1)  Trim your potatoes. Unless you are someone who likes a bit of burnt stuff on the ends of your frites (I know people who do), I would trim off the ends of your potatoes.  If I have a particularly bulbous one, I will trim off the sides too.  Then try to cut them in the as even pieces as possible.  That way they will bake and brown evenly.

2)  Soak your potatoes. Fill a large bowl with cold water and place the cut-up potatoes in the bowl for at least an hour.  This will remove some of the excess starch and which will keep them from sticking to the baking sheet and also make them crispier.

3)  Dry your potatoes. After their hour-long bath, it is important to dry them as well as possible.  I throw them in a kitchen towel and rub for a minute or two, then dry each one individually.  Lovingly.

4)  Don’t crowd your potatoes. For maximum flavor and texture, you want contact with the pan.  If you put too many frites on any pan, they will start to steam rather than bake.  Make sure each frite is touching the pan, not lolling about on another frite.  If you are making a lot, use more than one pan or bake them in batches.

5)  Go easy on the oil. I don’t just say this for healthy reasons.  If you use too much oil, the potatoes are likely to get soggy.  1½ tablespoon is about enough for 2 potatoes – 2½ tablespoons at most.  Just make sure you take the time to really mix coat all the frites with oil.  You could do this coating thing in a bowl, but why?  Just do the coating, mixing and salting directly on the baking sheet.  And speaking of salt…

6)  Be generous with salt. Potatoes of any kind need lots of salt.  These are no exception.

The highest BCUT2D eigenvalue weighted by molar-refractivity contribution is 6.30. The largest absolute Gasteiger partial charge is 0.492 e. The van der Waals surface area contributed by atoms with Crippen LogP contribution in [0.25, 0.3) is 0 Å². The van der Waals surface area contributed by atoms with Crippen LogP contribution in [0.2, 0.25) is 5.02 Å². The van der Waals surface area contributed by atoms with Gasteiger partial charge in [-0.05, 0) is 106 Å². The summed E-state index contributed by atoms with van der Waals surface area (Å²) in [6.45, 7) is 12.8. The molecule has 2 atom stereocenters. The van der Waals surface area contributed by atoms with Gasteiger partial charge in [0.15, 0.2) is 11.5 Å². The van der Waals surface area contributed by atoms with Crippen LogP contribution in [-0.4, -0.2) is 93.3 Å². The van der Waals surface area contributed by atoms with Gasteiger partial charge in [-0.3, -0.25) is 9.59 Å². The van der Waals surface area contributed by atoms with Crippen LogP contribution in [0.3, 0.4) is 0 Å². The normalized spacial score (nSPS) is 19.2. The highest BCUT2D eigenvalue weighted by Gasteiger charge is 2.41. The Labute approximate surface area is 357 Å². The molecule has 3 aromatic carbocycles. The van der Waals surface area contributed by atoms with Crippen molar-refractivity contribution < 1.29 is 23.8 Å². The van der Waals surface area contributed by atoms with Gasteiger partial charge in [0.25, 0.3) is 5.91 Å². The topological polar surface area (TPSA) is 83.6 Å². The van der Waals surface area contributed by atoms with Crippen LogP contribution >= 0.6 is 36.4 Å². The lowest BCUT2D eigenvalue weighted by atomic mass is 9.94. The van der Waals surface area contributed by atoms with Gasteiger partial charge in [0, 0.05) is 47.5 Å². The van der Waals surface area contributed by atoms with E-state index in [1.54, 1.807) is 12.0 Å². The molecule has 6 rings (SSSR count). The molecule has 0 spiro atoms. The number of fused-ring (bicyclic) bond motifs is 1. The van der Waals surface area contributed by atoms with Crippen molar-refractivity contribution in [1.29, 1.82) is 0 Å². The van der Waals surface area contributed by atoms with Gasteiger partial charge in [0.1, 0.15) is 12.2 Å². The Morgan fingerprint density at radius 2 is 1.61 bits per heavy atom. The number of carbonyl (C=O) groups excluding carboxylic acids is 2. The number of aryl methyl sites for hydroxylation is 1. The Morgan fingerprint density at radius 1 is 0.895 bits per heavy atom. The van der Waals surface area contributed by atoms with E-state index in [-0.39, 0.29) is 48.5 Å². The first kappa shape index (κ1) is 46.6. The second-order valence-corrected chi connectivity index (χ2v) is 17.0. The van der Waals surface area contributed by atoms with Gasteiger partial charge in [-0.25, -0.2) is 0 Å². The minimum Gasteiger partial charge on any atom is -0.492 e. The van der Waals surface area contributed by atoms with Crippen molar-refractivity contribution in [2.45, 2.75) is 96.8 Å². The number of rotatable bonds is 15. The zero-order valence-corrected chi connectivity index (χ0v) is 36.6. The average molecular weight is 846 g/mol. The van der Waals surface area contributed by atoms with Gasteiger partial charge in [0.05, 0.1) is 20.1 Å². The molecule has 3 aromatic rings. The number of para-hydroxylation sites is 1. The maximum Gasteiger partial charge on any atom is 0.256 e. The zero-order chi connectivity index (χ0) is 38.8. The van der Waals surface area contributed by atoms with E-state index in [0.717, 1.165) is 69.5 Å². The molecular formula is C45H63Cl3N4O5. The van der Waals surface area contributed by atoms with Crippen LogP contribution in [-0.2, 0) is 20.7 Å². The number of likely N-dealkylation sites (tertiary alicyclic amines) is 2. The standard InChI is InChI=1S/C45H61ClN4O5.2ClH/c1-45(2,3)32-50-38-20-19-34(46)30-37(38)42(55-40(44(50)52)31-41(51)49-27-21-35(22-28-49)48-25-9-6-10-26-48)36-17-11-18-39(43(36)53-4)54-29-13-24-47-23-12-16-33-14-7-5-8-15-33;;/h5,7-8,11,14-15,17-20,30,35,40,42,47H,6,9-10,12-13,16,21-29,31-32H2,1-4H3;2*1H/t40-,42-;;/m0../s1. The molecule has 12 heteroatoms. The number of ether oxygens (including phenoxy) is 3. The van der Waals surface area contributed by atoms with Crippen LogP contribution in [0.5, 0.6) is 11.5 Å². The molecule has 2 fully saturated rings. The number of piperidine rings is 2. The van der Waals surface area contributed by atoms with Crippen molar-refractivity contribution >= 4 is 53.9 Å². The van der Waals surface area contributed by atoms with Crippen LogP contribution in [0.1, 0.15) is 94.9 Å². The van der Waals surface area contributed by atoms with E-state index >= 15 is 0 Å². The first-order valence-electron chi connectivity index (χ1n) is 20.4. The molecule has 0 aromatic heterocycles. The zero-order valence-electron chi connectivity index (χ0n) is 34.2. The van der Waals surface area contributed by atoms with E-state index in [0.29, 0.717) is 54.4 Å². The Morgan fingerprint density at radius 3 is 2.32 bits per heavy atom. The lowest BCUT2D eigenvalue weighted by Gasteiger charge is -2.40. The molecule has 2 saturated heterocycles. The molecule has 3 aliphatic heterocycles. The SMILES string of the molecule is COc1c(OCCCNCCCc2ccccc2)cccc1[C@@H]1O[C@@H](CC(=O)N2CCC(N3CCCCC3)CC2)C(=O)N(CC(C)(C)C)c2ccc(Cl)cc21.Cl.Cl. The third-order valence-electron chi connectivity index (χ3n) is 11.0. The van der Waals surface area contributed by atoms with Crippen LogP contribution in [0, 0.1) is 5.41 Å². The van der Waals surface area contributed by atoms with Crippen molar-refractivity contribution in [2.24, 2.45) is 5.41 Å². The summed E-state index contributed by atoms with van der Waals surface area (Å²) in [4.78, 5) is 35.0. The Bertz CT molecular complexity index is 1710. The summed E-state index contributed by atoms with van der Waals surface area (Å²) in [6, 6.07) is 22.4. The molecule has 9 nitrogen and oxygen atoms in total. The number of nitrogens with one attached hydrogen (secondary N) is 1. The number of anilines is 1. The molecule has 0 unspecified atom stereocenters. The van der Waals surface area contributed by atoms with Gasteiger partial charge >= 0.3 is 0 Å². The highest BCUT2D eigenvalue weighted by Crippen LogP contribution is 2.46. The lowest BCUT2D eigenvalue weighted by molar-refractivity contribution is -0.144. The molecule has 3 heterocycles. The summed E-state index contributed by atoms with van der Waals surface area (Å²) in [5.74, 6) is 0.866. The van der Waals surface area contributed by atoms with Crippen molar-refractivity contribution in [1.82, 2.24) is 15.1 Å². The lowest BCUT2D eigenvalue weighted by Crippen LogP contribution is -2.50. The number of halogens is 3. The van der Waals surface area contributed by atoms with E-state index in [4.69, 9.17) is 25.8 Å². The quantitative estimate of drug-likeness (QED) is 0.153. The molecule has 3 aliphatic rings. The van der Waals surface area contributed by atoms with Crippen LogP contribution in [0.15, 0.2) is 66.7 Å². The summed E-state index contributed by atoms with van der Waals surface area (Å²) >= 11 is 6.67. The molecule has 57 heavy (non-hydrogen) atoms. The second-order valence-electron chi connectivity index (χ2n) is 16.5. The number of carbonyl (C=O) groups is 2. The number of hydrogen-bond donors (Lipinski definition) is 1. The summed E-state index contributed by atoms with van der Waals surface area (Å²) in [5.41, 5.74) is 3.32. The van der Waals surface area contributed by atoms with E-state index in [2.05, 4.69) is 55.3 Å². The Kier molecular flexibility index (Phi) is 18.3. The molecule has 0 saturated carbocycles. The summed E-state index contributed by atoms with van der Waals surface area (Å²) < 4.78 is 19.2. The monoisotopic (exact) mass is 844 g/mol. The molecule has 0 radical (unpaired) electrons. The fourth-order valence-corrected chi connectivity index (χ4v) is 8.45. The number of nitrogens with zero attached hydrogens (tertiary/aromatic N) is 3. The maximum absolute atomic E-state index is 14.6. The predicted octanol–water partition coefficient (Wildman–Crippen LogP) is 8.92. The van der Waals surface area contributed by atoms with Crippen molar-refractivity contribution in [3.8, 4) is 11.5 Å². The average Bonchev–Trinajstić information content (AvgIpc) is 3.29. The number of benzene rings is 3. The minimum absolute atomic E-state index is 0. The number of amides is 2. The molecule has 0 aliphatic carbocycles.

7)  Don’t move them around too much. Resist the urge to keep pulling them out of the oven and turning them over.  This is the tip that took me the longest to embrace.  I was always sure they were sticking and would try to move them around which would leave me with lots of severed frites.  The key is to actually let them stick and then cook – that way they will release.  Trust me.  They will not be browned on all sides.  The Earth will continue to spin on its axis.

8)  Be sure to make enough. People love these.  It’s not just me.  Be sure to plan on at least one potato per person and more if you have big eaters.  Moules are a light meal so you will be surprised how many frites you will want to eat alongside them.


  1. Great tips on making the perfect frites! I might make a pan tonight:)

    Comment by Maria — November 1, 2010 @ 10:04 pm

  2. I have been making sweet potato fries every night, baked in the oven! They don’t hurt the skinny jeans.

    and I never make mussels at home, because Henry can’t look at them (or clams or oysters), but I always order them out, and they are of course best with frites w/ a Belgian beer.

    Comment by stacey snacks — November 1, 2010 @ 10:58 pm

  3. I cannot imagine cooking something without tasting it…especially since I have a tendency to taste every thirty seconds or so. Which is possibly why I haven’t ever cooked moules, since I’m not a shellfish person. but I know enough to know that these look delicious (and can you go wrong with white wine, something herby and something oniony…uh…no). Love the frites also. Baked is the way to go!

    Comment by Joanne — November 2, 2010 @ 12:18 am

  4. Yum, I love oven frites. I also have never cooked meat and don’t really know how. We did try a few moules once at a fancy restaurant — they are very strange if you’ve never had one before.

    Comment by Anna — November 2, 2010 @ 12:31 am

  5. I have been “frying” my potatoes like that for years …… and to jazz them up a bit I sometimes add some “mrs Dash” or “herb de provence” – but a little taste trick is to sprinkling a little sea salt or fleur de sel just before serving – but very sparingly .

    Not a mussel fan ….. so I trust your culinary expertise that they taste great .


    Comment by Gourmet Goddess — November 2, 2010 @ 12:44 am

  6. the potato tips are so great. I stay away from trying to achieve any kind of crispy potato goodness. Mine are always soggy.